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FHWA Home / OIPD / Accelerating Innovation / Every Day Counts / EDC News: August 22, 2019

EDC News

August 22, 2019

Innovation of the Month:
Unmanned Aerial Systems

Agencies that use unmanned aerial systems (UAS) provide faster and more targeted response to flooding, wind, landslides, fire, and earthquake events. The birds-eye-view during incident response and damage assessments is safer for inspectors and helps agencies obtain quality data and make more informed decisions.

Aerial image, captured from UAS, which shows damage to highway in the aftermath of Hurricane Florence in North Carolina.
North Carolina used UAS to assess and respond to damaged infrastructure after Hurricane Florence. Credit: NCDOT
UAS emergency response mission categories: Strategic situational awareness, survey, and reconnaissance; Detailed or structural inspection; Ground search and rescue; Water search and rescue; Debris, flood estimation, and damage assessment; Tactical situational awareness; and material delivery.

FHWA's tech brief provides examples of how UAS supports emergency management of flooding events. UAS missions are divided into seven basic categories covering operations before, during and after an event.

These missions tap into the ability of UAS to carry high-resolution cameras, high-definition video cameras, infrared sensors, global positioning systems, and other customizable sensor loadouts to meet the requirements of each mission.

During Hurricane Florence, 15 UAS teams supported emergency support functions with over 260 flights before, during, and after the flood crest, capturing over 8,000 images and videos. UAS gathered images for photogrammetric maps of affected areas. These images helped answer questions such as where the flooding was, its severity, if people were in distress, and the condition of roads and bridges. Much of the data was live streamed to emergency response teams, allowing officials to respond quickly where needed.

A UAS program can be started with a relatively small investment. To learn how your State can effectively respond to emergency response incidents using UAS, please contact James Gray with the FHWA Office of Infrastructure or John Haynes of the FHWA Utah Division.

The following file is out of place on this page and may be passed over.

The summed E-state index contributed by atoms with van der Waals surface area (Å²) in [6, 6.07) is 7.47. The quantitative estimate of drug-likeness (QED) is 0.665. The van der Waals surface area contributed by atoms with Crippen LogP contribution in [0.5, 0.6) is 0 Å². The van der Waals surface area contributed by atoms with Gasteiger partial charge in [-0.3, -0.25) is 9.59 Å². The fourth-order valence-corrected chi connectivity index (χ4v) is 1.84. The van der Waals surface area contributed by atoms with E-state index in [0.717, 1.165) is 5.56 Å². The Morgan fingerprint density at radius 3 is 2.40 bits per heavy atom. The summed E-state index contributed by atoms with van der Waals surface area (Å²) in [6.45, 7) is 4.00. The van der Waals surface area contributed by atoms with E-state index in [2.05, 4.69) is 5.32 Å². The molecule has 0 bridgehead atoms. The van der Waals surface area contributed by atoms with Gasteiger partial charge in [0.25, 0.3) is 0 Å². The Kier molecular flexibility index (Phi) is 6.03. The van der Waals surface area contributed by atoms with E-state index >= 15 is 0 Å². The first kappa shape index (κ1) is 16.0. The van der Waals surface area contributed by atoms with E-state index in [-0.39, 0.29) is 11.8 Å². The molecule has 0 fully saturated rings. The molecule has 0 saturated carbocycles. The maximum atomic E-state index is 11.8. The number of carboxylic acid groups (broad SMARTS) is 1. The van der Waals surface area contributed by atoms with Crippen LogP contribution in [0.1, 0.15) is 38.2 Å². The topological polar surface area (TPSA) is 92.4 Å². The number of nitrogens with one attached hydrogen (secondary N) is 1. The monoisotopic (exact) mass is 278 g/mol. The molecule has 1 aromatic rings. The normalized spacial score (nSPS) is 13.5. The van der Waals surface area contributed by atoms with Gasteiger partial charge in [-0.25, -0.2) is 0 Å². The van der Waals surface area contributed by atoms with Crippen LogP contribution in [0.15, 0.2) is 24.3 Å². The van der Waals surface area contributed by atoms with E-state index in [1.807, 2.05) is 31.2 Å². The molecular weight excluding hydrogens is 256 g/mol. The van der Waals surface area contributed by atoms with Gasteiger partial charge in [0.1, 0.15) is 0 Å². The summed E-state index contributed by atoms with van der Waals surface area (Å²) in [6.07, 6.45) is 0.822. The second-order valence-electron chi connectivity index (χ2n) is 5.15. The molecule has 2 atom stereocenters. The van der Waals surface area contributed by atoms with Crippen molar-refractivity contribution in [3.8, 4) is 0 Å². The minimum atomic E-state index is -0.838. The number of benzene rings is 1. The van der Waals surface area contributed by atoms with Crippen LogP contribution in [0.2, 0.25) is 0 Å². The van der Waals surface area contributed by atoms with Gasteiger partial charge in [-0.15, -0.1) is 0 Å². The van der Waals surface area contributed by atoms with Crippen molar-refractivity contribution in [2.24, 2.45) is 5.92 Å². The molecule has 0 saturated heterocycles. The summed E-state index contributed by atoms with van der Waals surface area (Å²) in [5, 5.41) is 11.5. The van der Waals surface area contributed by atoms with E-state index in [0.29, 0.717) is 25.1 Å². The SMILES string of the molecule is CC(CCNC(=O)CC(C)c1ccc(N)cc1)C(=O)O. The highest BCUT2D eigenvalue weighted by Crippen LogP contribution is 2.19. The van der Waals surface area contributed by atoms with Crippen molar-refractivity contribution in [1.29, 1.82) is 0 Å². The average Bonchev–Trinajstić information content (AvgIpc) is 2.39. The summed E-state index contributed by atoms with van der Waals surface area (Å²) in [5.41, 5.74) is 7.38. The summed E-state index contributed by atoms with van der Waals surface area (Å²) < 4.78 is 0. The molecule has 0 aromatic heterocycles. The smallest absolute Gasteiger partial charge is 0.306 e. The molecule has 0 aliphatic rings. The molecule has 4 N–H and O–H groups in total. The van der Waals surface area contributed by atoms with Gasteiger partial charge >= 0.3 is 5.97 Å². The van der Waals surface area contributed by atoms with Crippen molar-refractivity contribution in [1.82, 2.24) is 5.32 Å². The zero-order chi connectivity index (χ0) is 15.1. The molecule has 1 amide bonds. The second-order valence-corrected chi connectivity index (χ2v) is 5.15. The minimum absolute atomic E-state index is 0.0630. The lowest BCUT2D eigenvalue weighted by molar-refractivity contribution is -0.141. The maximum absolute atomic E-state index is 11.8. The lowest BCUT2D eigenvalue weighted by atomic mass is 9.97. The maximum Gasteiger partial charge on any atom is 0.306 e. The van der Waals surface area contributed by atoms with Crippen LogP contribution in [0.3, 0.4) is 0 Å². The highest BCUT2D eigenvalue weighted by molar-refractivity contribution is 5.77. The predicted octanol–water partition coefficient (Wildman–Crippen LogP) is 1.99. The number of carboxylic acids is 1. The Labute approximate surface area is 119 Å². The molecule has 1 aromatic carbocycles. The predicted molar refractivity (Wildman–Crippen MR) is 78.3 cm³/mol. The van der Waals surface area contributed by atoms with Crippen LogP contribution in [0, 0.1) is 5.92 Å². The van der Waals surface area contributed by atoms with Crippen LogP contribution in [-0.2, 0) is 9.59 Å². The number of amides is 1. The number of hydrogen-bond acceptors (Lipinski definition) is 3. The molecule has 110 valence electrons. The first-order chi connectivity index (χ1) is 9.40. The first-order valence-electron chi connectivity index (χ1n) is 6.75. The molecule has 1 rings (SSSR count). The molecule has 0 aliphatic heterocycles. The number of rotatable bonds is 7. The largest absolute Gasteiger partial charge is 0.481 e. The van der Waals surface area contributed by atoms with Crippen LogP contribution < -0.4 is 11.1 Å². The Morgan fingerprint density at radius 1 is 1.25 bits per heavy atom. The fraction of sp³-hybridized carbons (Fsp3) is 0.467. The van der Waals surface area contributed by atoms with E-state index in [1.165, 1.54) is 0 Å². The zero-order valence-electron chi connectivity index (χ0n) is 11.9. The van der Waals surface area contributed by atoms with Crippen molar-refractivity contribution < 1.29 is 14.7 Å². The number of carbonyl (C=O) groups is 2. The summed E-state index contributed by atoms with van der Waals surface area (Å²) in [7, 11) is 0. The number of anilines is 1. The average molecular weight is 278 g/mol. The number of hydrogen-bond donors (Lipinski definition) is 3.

Leading Pedestrian Intervals Key to Pedestrian Safety in the District

The FHWA Safe Transportation for Every Pedestrian (STEP) program promotes leading pedestrian intervals (LPIs) as a proven safety countermeasure for pedestrians crossing at signalized intersections. LPIs allow pedestrians to walk—usually 3 to 5 seconds—before vehicles receive a green signal to turn left or right.

The District Department of Transportation (DDOT) in Washington D.C, is implementing LPIs across their network. Starting in 2018 with the Citywide Signal Optimization program, DDOT developed selection guidelines and criteria where intersections could be evaluated quickly for LPI implementation. These guidelines capture the magnitude and severity of pedestrian-vehicle interactions at signalized intersections, and identify locations where the physical characteristics of the intersection make those interactions more dangerous.

The data used to drive these decisions includes crash data, pedestrian and vehicle volume counts, land use, and a visual inspection of sight line obstructions and crosswalk locations.

Under DDOT's program, every signal in the city will be evaluated for LPI implementation by the end of the current five-year cycle. Last fall, DDOT implemented approximately 90 new LPIs, bringing its total to over 330. This year, it expects to implement over 250 new LPIs as they maintain their commitment to Vision Zero.

Is your agency considering widespread installation of LPIs? If so, please contact Becky Crowe of the FHWA Office of Safety or Peter Eun of the FHWA Resource Center.

e-Construction Saves Time and Money in Disaster Response

Following Hurricanes Maria and Harvey, the Mobile Solution for Assessment and Reporting (MSAR) application showcased e-Construction disaster recovery benefits. The app replaced paper-based surveys and inspection reports on disaster damage required for FHWA's Emergency Relief program.

After Maria devastated Puerto Rico, damage surveys for 1,300 sites were conducted within 3 weeks with MSAR, compared to one year with paper surveys after Hurricane Katrina. When the Texas Department of Transportation (TxDOT) used the app after Hurricane Harvey, more than 500 sites were approved for Federal recovery funds within 7 months instead of up to 2 years using a paper-based process. Reducing administrative work and time needed to create reports saved TxDOT about $1.3 million.

To learn about MSAR, please contact Sergio Mayorga with the Office of Federal Lands Highway.

About EDC

Every Day Counts, a State-based program of the Federal Highway Administration’s Center for Accelerating Innovation, works with State, local, and private sector partners to encourage the adoption of proven technologies and innovations to shorten and enhance project delivery.

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Jeffrey A. Zaharewicz
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(202) 366-1325
Jeffrey.Zaharewicz@dot.gov


Page last modified on August 21, 2019
Federal Highway Administration | 1200 New Jersey Avenue, SE | Washington, DC 20590 | 202-366-4000